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  #1  
Old 12-18-2001, 05:25 PM
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turfman59 turfman59 is offline
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Net profit percent

Hey fellow owners

Just wanting to know what typically is an industry average for LCO on the mowing end of the business. what is a good average on NET PROFIT after depreciation, Labor, and all other direct or indirect expenses. ONLY answer if you have a CPA that follows general accounting practices. This question is directed toward only Mowing and co,s that specialize in Mowing. Where are you at Hoss 65 or Lawn god father!!!!!!! Break out that P&L statement.
Turfs UP!!!
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  #2  
Old 12-18-2001, 06:50 PM
LAWNGODFATHER LAWNGODFATHER is offline
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I don't specailize in just mowing, so I'll have to get my CPA to break it down for me. I'll try on my own, and we will compare numbers.

Do you want for just mowing?

Or all assosiated with it?

Fert
Spray
Mulch
Aeration
Seeding
Dethatching
ETC........
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  #3  
Old 12-18-2001, 09:32 PM
Kent Lawns Kent Lawns is offline
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Forgive the cynacism:

If you know your profit margin, then you do not specialize in mowing.



In all reality, I would surmize most guys who know their exact profit margin, on a consistant basis, properly accounted, do not specialize in mowing. In fact many companies mowing can be a "loss leader" or certainly not the profit center.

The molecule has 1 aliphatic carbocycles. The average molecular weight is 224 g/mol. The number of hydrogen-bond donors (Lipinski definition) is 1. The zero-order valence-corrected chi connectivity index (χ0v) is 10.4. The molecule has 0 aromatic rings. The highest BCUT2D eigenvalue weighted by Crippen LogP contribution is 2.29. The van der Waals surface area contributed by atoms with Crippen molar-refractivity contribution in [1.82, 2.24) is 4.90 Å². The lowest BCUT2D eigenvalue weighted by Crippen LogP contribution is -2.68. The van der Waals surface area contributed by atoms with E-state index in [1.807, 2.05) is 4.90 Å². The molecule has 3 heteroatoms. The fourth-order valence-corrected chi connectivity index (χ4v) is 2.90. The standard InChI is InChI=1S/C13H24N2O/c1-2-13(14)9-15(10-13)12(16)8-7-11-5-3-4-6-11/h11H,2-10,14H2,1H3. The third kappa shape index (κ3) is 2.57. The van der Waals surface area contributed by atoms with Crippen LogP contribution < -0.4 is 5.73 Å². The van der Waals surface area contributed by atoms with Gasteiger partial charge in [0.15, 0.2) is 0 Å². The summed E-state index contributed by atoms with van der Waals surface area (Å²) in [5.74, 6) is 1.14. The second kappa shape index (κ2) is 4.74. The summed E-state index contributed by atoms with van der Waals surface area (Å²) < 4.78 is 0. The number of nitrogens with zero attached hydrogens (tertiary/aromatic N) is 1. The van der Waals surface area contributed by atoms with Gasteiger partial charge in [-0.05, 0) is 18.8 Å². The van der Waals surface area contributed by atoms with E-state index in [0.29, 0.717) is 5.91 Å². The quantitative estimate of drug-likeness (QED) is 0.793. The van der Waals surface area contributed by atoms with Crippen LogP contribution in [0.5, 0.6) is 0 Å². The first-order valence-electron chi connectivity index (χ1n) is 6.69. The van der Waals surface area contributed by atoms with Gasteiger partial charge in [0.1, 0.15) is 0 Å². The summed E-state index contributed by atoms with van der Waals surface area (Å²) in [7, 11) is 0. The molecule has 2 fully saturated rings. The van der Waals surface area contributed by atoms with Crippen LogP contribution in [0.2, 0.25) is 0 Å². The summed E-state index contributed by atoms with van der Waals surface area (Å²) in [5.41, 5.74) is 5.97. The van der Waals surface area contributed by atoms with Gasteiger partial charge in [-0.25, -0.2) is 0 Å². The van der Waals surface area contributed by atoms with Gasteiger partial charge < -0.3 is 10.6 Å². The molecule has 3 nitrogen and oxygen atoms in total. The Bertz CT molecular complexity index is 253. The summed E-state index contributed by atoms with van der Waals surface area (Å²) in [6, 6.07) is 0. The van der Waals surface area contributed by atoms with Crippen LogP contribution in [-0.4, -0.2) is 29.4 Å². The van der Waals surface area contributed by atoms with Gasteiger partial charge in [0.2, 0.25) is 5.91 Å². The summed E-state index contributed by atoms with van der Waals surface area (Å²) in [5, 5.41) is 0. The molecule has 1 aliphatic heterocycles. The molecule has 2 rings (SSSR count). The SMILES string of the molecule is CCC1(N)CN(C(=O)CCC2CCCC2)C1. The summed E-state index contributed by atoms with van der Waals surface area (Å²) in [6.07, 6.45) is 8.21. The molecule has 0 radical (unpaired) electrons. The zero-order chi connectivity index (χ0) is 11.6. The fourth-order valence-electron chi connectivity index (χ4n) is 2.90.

In many cases, guys who just mow don't really have any real profit, they just give themselves a job.
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Old 12-18-2001, 09:49 PM
MATTHEW MATTHEW is offline
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What else can you add to that? Well said, Kent Lawns.
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  #5  
Old 12-18-2001, 10:39 PM
Albemarle Lawn Albemarle Lawn is offline
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Profits are after paying all emplyees

Including yourself.

Money above and beyond your normal salary.

I agree with Kent that it is quite possible to merely give yourself a job!

Ken
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  #6  
Old 12-18-2001, 10:53 PM
KDJ KDJ is offline
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[QUOTE]Originally posted by Kent Lawns
[


In many cases, guys who just mow don't really have any real profit, they just give themselves a job.


6 to 8 hr per day 5 days a week -- 40.00 per cut 45 cuts per week total 1800.00 per week (less than 40 hr) 1800.00 x 52 weeks = 93600.00 I guess I will have to do without any profit.
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  #7  
Old 12-18-2001, 11:06 PM
LoneStarLawn LoneStarLawn is offline
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Quote:
Originally posted by KDJ
6 to 8 hr per day 5 days a week -- 40.00 per cut 45 cuts per week total 1800.00 per week (less than 40 hr) 1800.00 x 52 weeks = 93600.00 I guess I will have to do without any profit.